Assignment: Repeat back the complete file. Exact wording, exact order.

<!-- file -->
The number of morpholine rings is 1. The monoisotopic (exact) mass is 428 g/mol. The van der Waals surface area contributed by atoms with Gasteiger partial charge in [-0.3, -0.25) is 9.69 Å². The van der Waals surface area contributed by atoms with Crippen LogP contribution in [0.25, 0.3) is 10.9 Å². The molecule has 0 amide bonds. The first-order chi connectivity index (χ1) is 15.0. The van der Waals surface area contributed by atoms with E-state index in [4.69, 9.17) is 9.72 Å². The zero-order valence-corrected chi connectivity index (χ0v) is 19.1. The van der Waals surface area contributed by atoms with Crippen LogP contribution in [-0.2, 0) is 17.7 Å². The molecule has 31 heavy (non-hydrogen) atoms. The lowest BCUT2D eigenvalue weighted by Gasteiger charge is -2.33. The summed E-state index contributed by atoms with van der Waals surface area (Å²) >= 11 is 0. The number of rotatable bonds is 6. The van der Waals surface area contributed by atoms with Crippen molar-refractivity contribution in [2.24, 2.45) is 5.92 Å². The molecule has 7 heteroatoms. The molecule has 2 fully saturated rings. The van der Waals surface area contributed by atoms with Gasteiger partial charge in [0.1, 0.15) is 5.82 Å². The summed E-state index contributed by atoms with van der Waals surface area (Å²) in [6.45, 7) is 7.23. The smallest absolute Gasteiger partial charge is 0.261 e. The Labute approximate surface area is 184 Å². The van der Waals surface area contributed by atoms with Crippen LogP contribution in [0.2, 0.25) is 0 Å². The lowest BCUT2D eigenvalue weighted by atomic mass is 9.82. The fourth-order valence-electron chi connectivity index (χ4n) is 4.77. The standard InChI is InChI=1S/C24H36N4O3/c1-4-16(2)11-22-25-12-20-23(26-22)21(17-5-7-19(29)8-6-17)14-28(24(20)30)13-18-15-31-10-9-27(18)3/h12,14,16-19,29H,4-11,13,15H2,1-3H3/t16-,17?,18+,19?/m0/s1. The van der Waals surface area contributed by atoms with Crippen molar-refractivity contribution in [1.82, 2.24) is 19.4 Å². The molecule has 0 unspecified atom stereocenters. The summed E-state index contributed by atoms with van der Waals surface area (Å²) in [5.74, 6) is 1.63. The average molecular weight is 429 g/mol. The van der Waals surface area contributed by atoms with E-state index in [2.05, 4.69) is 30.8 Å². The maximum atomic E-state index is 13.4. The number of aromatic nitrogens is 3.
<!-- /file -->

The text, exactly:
The number of morpholine rings is 1. The monoisotopic (exact) mass is 428 g/mol. The van der Waals surface area contributed by atoms with Gasteiger partial charge in [-0.3, -0.25) is 9.69 Å². The van der Waals surface area contributed by atoms with Crippen LogP contribution in [0.25, 0.3) is 10.9 Å². The molecule has 0 amide bonds. The first-order chi connectivity index (χ1) is 15.0. The van der Waals surface area contributed by atoms with E-state index in [4.69, 9.17) is 9.72 Å². The zero-order valence-corrected chi connectivity index (χ0v) is 19.1. The van der Waals surface area contributed by atoms with Crippen LogP contribution in [-0.2, 0) is 17.7 Å². The molecule has 31 heavy (non-hydrogen) atoms. The lowest BCUT2D eigenvalue weighted by Gasteiger charge is -2.33. The summed E-state index contributed by atoms with van der Waals surface area (Å²) >= 11 is 0. The number of rotatable bonds is 6. The van der Waals surface area contributed by atoms with Crippen molar-refractivity contribution in [2.24, 2.45) is 5.92 Å². The molecule has 7 heteroatoms. The molecule has 2 fully saturated rings. The van der Waals surface area contributed by atoms with Gasteiger partial charge in [0.1, 0.15) is 5.82 Å². The summed E-state index contributed by atoms with van der Waals surface area (Å²) in [6.45, 7) is 7.23. The smallest absolute Gasteiger partial charge is 0.261 e. The Labute approximate surface area is 184 Å². The van der Waals surface area contributed by atoms with Crippen LogP contribution in [0.2, 0.25) is 0 Å². The lowest BCUT2D eigenvalue weighted by atomic mass is 9.82. The fourth-order valence-electron chi connectivity index (χ4n) is 4.77. The standard InChI is InChI=1S/C24H36N4O3/c1-4-16(2)11-22-25-12-20-23(26-22)21(17-5-7-19(29)8-6-17)14-28(24(20)30)13-18-15-31-10-9-27(18)3/h12,14,16-19,29H,4-11,13,15H2,1-3H3/t16-,17?,18+,19?/m0/s1. The van der Waals surface area contributed by atoms with Crippen molar-refractivity contribution in [1.82, 2.24) is 19.4 Å². The molecule has 0 unspecified atom stereocenters. The summed E-state index contributed by atoms with van der Waals surface area (Å²) in [5.74, 6) is 1.63. The average molecular weight is 429 g/mol. The van der Waals surface area contributed by atoms with E-state index in [2.05, 4.69) is 30.8 Å². The maximum atomic E-state index is 13.4. The number of aromatic nitrogens is 3.